posted 07-31-2001 05:59 PM ET (US)
Yup, hated my life jacket, but if I was to be on deck, it was the rule. So, there I was with my Big Orange CUB life jacket (before the days of cool kids jackets with cartoon characters on them!) Otherwise, I was confined to the cabin of the houseboat, which was equipped with child safety gates and the ever-watchful MOM. Fortunately, dad didn't toss the gates and now my niece and nephew get the same treatment on the same boat! In Florida, it's actually Law that anyone under 6 MUST wear a life jacket, unless the boat is over 26' in length. Other than the Kids fuss, I never understood why anyone would NOT do this without the law. I like the babysitter idea: talk about "Time-Out"!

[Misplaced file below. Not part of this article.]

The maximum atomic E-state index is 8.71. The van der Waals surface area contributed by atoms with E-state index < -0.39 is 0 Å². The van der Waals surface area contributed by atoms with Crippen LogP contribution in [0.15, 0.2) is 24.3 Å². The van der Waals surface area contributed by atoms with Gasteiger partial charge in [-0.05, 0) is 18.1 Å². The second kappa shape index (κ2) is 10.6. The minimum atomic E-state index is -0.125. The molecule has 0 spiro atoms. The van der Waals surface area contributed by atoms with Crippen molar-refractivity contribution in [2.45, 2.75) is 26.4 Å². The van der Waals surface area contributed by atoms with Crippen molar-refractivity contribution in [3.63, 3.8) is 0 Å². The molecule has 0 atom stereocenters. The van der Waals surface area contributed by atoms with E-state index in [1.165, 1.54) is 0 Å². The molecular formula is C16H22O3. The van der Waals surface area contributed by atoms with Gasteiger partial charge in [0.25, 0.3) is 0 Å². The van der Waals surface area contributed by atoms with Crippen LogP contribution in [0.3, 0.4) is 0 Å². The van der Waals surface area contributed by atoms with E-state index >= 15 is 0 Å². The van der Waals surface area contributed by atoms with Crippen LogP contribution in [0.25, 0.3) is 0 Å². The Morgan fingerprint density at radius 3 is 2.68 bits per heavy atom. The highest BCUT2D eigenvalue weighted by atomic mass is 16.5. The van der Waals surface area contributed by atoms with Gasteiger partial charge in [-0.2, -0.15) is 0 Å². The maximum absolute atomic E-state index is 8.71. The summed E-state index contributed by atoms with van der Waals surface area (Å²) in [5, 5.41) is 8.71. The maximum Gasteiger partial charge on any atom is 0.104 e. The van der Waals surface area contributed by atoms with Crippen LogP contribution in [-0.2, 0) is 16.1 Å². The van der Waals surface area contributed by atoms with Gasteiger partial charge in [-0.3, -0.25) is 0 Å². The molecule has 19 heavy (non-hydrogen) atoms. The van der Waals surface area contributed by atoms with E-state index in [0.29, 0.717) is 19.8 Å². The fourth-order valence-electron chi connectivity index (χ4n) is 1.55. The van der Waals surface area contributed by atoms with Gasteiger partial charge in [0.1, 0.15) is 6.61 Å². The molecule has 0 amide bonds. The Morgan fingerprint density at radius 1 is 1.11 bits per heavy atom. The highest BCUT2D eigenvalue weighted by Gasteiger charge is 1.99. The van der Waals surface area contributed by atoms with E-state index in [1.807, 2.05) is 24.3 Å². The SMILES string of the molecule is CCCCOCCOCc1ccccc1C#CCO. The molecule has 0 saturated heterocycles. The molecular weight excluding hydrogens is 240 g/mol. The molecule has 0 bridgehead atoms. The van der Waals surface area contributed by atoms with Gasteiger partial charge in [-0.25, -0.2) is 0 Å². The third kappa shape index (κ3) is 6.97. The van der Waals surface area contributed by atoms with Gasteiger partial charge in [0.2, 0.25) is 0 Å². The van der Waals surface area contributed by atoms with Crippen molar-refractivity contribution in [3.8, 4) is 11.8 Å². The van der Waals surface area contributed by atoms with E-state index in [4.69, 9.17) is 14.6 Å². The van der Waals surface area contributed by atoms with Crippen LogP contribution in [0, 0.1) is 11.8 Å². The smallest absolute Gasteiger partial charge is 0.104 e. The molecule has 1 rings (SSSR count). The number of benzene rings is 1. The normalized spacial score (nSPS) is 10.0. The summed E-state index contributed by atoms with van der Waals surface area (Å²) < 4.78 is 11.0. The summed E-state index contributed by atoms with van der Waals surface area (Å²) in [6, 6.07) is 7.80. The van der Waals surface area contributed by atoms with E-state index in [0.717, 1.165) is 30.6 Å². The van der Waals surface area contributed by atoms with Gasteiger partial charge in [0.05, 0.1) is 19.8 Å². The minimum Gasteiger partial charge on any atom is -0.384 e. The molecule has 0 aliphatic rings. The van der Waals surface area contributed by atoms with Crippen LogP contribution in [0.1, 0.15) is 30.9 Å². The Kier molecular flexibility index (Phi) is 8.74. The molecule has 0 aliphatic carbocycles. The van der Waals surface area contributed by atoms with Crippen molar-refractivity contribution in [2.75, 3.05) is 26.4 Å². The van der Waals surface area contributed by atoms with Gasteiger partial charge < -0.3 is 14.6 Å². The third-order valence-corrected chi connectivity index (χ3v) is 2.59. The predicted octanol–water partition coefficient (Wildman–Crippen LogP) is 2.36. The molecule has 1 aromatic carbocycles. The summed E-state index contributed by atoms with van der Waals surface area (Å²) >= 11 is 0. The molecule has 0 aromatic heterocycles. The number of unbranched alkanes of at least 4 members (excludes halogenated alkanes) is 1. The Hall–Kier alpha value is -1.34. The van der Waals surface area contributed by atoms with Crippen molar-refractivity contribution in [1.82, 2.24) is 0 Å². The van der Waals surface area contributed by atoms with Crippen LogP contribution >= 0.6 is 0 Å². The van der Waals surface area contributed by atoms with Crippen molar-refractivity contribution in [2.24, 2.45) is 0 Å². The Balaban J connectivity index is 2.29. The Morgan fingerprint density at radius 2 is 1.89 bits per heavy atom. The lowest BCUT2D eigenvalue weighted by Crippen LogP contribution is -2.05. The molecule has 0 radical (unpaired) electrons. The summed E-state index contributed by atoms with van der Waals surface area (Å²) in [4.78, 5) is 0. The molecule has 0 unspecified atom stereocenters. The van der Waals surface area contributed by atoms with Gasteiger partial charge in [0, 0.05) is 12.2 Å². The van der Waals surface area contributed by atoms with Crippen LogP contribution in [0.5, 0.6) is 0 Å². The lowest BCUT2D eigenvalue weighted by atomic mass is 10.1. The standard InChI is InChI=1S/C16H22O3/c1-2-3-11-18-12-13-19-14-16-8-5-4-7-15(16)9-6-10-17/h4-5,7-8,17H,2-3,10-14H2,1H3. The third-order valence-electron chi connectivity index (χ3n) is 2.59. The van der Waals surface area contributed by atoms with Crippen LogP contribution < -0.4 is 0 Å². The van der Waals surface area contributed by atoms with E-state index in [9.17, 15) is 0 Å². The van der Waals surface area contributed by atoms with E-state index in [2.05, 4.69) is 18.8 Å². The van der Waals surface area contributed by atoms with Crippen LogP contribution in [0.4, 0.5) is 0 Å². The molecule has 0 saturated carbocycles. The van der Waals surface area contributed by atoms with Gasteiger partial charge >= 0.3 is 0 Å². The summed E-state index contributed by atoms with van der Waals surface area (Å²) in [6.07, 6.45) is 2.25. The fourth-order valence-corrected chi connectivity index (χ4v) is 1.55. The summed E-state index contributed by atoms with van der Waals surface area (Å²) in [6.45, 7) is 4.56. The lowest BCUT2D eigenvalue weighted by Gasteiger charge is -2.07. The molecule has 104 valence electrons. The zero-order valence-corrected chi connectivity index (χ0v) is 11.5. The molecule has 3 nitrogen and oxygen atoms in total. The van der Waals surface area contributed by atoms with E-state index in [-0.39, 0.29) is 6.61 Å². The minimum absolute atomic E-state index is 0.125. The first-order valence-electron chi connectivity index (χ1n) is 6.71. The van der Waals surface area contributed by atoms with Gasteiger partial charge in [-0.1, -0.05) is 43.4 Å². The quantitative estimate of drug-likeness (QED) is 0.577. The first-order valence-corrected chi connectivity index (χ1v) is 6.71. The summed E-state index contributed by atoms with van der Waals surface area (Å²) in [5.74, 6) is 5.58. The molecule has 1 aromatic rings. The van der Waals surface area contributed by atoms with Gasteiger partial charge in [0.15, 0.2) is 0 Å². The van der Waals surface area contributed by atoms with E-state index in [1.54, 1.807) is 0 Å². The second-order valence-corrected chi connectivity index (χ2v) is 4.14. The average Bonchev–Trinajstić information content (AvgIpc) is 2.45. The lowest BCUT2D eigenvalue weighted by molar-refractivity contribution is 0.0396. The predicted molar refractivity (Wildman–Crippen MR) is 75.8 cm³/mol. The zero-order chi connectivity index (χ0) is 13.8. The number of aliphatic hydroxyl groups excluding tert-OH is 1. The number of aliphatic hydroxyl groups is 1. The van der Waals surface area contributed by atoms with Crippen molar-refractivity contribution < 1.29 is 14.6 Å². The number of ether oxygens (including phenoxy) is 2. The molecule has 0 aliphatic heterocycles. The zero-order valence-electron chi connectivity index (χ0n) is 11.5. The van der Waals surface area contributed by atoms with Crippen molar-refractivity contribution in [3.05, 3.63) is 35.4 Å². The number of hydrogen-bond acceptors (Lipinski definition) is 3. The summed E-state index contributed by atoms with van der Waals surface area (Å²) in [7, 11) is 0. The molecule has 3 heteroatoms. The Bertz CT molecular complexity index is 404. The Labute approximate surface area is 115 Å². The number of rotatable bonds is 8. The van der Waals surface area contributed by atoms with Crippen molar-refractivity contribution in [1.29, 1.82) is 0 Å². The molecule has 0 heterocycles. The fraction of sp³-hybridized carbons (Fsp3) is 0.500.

posted 07-31-2001 07:04 PM ET (US)
In NJ the law requires 12 and under to wear life jackets. No arguments from the kids.
posted 08-01-2001 09:16 AM ET (US)
In Louisiana it's 12 or under as well. In addition, when racing small craft(16 and under) we (yacht club not the law), require everyone regardless of age to wear a pfd. My 2 year-old wants me to buy a tweety-bird pfd so we'll match!!! Thank God they don't make them in my size; he can be very persuasive.
posted 08-01-2001 05:35 PM ET (US)
PFD's may not be cool, but they are mandated by law here in NJ. This is the best kind of regulations, since they elliminate the arguement from the kids that you aren't wearing one, if you are not. Blame the government, after all, they generally are at fault. :)
On my Montauk, the vests are worn even by the adults whenever we head out into the ocean. They are close at hand for local runs to the clam beds, but when I am out alone, it is on. The PFD gives me something to attach the kill lanyard to.